The Importance of Sleep to Your Fitness Routine
The importance of sleep, as it turns out, really cannot be overstated. To find out how people really sleep, and how it really affects their everyday fitness routine, we asked three of our guest blogging badasses to offer their opinions. While they varied in the specifics, one thing is abundantly clear: the right amount of sleep is crucial for your body to perform at maximum capacity. Meal management systems get you through the day; sleep gets you through the night.
The Science Behind Sleep
Before we delve into the real-world sleep insights from our fitness freaks, a quick breakdown of the science behind sleep. We all know that sleep recharges us, but we may not know exactly how this happens. The main fact about sleep is that it comes in two forms: REM (rapid eye movement) and non-REM. For most of the night, you're in the latter stage, working toward REM sleep roughly every 90 minutes. The later stages of sleep are when recovery occurs, but you only make it to the end if you cycle through all the stages properly. Wake up during the first stage, and you lose what you had. This is why quality is just as valuable, if not more, than quantity.
When you're sleeping is when most of your growth hormone is produced, the benefits of which include stronger biceps, increased calcium retention and fat loss, and reduced fat storage. The importance of sleep relates to hunger as well, since the body evens out two of the hormones that control hunger - ghrelin and leptin during sleep. One study showed a correlation between less sleep and higher levels of ghrelin, which induces hunger. In other words, not getting enough sleep can actually make you fat. And we still haven't mentioned all the benefits of an adequate sleep schedule, because scientists are learning more about them every day.
Fun Fact: Sleeping less than usual? Take a 90-minute nap the day after not getting enough sleep, and it could lead to more REM sleep during that nap.
6 Pack Sleep Q & A
Scientifically speaking, the importance of sleep is quite evident. But in the real world, it can be easy to succumb to an inconsistent sleep schedule, especially if you're as busy traveling fit as we suspect you are. That's why we asked Jaime Filer, Tiffany Gaston, and Leah Berti, three of the most fit ladies we know, for some of their experiences with sleep, energy, and the Goldilocks Theory (aka, getting just the right amount).
1. Does sleep deprivation noticeably affect your workout? What were some of the effects on your workout?
2. If you don't get a good night's sleep, do you have any tips for increasing energy the next day?
3. Have you ever had difficulty in the past with getting enough sleep to fuel your workout/fitness routine? How have you dealt with it?
4. Thoughts on amount of hours needed for optimal performance?
5. How do you feel about sleep trackers?
6. Any parting words?
Pro Tip: If you have a hard time falling asleep, consider getting blackout curtains. This is especially helpful if you live in an active city where the hustle and bustle continues all night long.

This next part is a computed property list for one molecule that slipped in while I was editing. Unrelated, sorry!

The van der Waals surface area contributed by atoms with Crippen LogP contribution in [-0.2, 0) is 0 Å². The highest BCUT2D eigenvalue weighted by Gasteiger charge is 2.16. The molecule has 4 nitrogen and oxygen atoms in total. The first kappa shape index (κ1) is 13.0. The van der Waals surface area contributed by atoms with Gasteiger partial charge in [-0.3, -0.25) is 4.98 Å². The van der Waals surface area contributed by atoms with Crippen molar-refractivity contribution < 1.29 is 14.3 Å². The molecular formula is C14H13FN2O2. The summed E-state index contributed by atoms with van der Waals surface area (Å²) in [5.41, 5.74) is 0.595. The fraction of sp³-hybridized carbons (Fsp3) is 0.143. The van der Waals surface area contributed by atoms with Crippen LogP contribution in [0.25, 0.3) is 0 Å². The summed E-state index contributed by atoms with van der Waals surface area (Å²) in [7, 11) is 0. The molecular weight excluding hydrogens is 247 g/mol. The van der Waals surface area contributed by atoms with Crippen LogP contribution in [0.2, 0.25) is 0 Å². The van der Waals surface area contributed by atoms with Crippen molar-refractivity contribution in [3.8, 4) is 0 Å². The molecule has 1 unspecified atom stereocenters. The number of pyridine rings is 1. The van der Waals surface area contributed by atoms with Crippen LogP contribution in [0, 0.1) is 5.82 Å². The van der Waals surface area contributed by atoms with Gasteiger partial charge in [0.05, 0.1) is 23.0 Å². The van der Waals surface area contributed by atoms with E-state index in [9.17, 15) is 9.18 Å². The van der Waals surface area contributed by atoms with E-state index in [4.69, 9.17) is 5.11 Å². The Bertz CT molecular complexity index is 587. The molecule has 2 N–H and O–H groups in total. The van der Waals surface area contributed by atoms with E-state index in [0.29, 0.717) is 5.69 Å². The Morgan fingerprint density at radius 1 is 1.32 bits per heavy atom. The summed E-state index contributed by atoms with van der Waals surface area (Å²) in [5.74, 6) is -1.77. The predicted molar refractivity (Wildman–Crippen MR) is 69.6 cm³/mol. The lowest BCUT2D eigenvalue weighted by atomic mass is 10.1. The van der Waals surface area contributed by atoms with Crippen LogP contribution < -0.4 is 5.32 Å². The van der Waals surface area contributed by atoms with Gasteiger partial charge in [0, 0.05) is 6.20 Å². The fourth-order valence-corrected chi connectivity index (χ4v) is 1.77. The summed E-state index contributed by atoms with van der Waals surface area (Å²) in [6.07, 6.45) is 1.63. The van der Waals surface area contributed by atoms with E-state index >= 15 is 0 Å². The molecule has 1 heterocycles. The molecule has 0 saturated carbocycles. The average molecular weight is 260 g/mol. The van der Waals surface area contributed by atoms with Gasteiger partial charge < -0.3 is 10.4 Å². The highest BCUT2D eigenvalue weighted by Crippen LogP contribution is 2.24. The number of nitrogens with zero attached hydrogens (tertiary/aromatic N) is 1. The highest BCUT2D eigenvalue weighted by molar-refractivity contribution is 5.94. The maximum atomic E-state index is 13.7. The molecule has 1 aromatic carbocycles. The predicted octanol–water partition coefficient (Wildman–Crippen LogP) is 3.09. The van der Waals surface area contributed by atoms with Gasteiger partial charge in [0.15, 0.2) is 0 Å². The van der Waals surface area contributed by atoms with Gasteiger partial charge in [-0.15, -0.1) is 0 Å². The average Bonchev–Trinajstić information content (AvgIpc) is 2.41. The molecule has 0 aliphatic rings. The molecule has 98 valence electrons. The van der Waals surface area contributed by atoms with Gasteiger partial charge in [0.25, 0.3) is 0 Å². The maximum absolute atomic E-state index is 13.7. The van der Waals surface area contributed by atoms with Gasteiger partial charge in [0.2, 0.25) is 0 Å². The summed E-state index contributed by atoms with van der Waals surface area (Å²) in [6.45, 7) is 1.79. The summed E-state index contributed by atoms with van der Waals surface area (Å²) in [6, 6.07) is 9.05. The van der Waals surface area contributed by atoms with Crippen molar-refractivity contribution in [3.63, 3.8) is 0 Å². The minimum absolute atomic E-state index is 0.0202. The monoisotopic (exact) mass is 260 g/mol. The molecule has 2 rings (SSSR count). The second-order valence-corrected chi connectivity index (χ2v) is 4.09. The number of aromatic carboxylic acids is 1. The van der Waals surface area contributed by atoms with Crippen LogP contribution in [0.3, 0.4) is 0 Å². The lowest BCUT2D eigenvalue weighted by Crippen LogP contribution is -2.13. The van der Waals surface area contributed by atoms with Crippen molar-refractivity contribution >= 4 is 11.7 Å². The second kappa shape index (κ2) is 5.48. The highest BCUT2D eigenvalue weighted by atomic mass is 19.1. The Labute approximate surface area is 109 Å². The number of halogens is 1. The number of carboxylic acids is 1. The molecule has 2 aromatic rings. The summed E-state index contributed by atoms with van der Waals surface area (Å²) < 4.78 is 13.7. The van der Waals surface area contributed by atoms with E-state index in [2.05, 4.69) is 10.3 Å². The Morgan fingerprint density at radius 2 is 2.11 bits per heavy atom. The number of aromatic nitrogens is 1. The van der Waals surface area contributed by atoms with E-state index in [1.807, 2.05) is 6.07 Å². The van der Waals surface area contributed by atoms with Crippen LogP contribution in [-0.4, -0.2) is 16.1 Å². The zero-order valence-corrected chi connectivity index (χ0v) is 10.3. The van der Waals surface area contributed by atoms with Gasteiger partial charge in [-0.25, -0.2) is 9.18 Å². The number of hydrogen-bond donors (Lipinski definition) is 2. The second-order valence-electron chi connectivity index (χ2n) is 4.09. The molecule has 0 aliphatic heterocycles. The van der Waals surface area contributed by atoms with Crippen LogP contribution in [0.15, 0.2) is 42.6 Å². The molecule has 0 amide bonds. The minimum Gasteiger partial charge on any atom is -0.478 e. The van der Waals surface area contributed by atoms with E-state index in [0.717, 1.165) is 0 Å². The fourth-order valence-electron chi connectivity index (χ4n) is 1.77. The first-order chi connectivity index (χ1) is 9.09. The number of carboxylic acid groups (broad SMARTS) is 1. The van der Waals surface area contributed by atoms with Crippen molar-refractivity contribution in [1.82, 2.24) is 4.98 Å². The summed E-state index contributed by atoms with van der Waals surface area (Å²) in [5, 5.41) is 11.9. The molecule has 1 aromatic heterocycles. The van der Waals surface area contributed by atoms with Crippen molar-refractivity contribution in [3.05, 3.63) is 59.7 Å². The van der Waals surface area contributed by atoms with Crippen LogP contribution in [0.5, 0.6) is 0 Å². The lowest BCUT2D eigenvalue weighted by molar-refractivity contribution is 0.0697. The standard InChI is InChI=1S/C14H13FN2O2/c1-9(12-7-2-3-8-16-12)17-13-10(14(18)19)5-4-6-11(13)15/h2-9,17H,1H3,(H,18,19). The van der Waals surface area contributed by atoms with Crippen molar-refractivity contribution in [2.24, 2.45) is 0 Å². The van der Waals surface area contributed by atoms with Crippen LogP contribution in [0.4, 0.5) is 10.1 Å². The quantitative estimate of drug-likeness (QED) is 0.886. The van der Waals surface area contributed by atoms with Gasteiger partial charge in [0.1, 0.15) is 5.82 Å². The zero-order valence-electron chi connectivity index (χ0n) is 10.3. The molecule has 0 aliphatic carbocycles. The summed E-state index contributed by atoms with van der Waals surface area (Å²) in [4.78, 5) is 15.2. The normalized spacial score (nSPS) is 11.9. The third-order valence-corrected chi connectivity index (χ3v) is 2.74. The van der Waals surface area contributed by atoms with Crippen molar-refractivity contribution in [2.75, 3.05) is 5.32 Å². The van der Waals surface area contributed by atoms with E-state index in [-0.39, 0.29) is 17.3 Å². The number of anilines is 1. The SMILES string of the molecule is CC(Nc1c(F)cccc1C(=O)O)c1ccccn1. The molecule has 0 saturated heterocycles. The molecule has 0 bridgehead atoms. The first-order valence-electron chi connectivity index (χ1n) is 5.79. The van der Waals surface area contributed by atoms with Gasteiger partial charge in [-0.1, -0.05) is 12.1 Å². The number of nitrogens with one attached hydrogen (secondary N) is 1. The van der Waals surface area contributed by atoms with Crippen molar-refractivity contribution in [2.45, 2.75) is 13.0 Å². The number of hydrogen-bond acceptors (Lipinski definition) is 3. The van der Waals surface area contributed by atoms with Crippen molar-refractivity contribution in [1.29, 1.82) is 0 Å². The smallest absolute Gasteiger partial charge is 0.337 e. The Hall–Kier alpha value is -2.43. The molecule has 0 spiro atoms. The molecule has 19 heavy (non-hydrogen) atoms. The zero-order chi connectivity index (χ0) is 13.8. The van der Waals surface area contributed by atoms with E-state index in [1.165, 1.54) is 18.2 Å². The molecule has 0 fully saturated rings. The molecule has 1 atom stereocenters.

Everyone knows the value of a good cup of highly caffeinated coffee to wake up, but what else can you do to help yourself fall asleep?
You can absorb magnesium through the skin, so rub some topical magnesium lotion or oil on your legs before bedtime. In this way, the digestive system is bypassed, and many people are often ready to fall asleep within half an hour. Try Ancient Minerals Magnesium Lotion, which is formulated for even the most sensitive people.
This hormone helps regulate your sleep-wake cycle and is often used to treat insomnia. Just don't mistake melatonin for a sleeping pill. It will not put you to sleep. What it will do is signal to your body that evening is coming, so your body starts preparing for sleep. Use melatonin to help yourself adjust to a routine rather than relying on it as a sleep aid. It's readily available in pill or tablet form, such as this Nature's Bounty variety, at most local pharmacies or health food stores.
It may seem so obvious that you completely overlook it, but the right mattress can do wonders for your sleep. Consider the softness (or firmness) of your mattress. If you suffer from back pain, a soft mattress is likely to make things worse.
4. Manner of Sleep.
By this, we mean position. There are no hard and fast rules on the best overall position, probably because what's most important is sleeping in a way that feels natural for your body. Many people also shift position through the night, and that's fine too. Jaime told us, â€œI'm a stomach sleeper. But I tend to make myself into a rotisserie, and rotate positions pretty much all night." For what it's worth, WebMD reports that 63% of Americans sleep on their side, with 14% on their back, and 16% on their stomach.
Always Remember: Never oversleep. It's easy to think that sleeping an extra hour or two next time you go to bed will set you straight. The truth of the matter is that you just can't catch up on sleep. Once it's gone, it's gone, and the cycle starts anew. Sleeping too much can mess with your natural patterns, so stay away from this bad, bad habit.
We've said it a thousand times, and we'll say it a thousand more: a healthy body needs a healthy sleep schedule. But you didn't have to take just our word on the importance of sleep; we're backed by our fabulous guest bloggers Jaime Filer, Leah Berti, and Tiffany Gaston. Whether inspired to make a point to shut off the electronics like Tiffany and Jaime or pack your gym bag or gym backpack before bed to relax like Leah, we hope you now know more than ever about the importance of sleep. Is there something we missed? Leave us a comment below or tweet @6PackFitness!
Leah's photos courtesy of her Facebook.